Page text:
November 3, 2005
BeefTalk: Change and Productivity Should Move In Unison
“The world is a great place and we are only a very small part of it.”
This statement is a summation of several responses I made at a recent classroom session involving Dickinson State University students. The conversation was initiated by a general discussion of issues within the cattle industry and the challenges facing producers today, young or old.
The general format of the discussion was a statement of our current efforts followed by a repeated question, “Why?” Why do we really need to change in response to things that seem to be not of our choosing? The intrusion of regulations, regardless of origin, simply complicates life.
A school setting is the most appropriate place for such a discussion. Unfortunately, the answers are not always that comforting.
The bottom line, we have changed and will continue to change. Change is not all bad. On a “seat of the pants” productivity index, the beef industry is more productive today than in past decades because of change.
I pulled off the shelf the book “Beef Cattle,” sixth edition by A.L. Nuemann and Roscoe R. Snapp published in 1969. The book was the text utilized in the beef production class at North Dakota State University in the early ‘70s. I also picked up the “IRM Pocket Reference” book, published in 2001 through the efforts of the National Cattlemen’s Beef Association.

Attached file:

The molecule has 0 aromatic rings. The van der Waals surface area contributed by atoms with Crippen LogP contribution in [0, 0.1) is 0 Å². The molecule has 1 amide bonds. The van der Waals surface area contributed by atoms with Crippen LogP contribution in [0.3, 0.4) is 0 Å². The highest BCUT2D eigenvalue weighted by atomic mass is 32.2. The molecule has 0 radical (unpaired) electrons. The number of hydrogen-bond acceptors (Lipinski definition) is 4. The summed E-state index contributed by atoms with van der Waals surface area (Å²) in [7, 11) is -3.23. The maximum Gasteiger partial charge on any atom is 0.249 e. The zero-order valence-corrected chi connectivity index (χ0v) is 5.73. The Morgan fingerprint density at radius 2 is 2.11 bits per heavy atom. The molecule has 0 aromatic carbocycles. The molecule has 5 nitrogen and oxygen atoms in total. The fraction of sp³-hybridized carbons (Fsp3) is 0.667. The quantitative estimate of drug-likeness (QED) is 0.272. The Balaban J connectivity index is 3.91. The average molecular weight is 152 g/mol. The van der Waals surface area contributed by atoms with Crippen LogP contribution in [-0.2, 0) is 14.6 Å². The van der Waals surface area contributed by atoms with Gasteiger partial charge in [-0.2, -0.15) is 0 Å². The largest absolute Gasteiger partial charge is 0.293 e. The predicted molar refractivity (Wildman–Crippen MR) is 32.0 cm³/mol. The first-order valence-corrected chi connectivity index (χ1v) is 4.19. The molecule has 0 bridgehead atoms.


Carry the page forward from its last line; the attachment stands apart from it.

A couple of items
pop out quickly. The older book simply has less data than the “IRM
Pocket Reference” book. The process of producing beef would seem
to have become more difficult, at least more detailed. In the past, a
photograph seemed to cement a concept without much data.
Very limited knowledge was available on vaccination protocols, with most known diseases treated aggressively by antibiotics of the day. Many of these same antibiotics are still around today. However, current treatment protocols certainly utilize newer formulations. Sections dealing with mucosal disease complex, shipping fever, pneumonia and diarrhea relied on these same aggressive antibiotic regimens, with little to no preventive vaccination programs. The underlying viruses simply were not known.
In stark contrast, the 2001 “IRM Pocket Reference” specifically lists the following manageable viral and bacterial diseases: infectious bovine rhinotracheitis virus, bovine parainfluenza-3 virus, bovine viral diarrhea virus, bovine respiratory syncytial virus, bovine rotavirus and coronavirus, bovine papilloma virus, rabies, brucella abortus, leptospirosis, colibacillosis, several clostridial infections, pasteurellosis, haemophilus somnus, campylobacter fetus, bacillus anthracis, moraxella bovis, staphylococcus aureus, tetanus, anaplasma marginale and trichomoniasis.
Quoting from the guide, “Immunization is a valuable and continually changing aspect of bovine herd health. Every production management system has a complex economic basis, multiple environmental factors, and individual management constraints that require customization of vaccination programs.”
The management protocols taught today have greatly changed since the early ‘70s, so has the industry. Issues today may seem difficult as evidenced in the implementation of new disease management and herd health systems
In the end, the world has changed. The beef industry has changed with the world. Both are still here, but more productive than ever.
May you find all your NAIS-approved ear tags.
Your comments are always welcome at www.BeefTalk.com. For more information, contact the North Dakota Beef Cattle Improvement Association, 1133 State Avenue, Dickinson, ND 58601 or go to www.CHAPS2000.com on the Internet. In correspondence about this column, refer to BT0272.
here for an EPS version of this graphic. (379 Kb b&w graphic)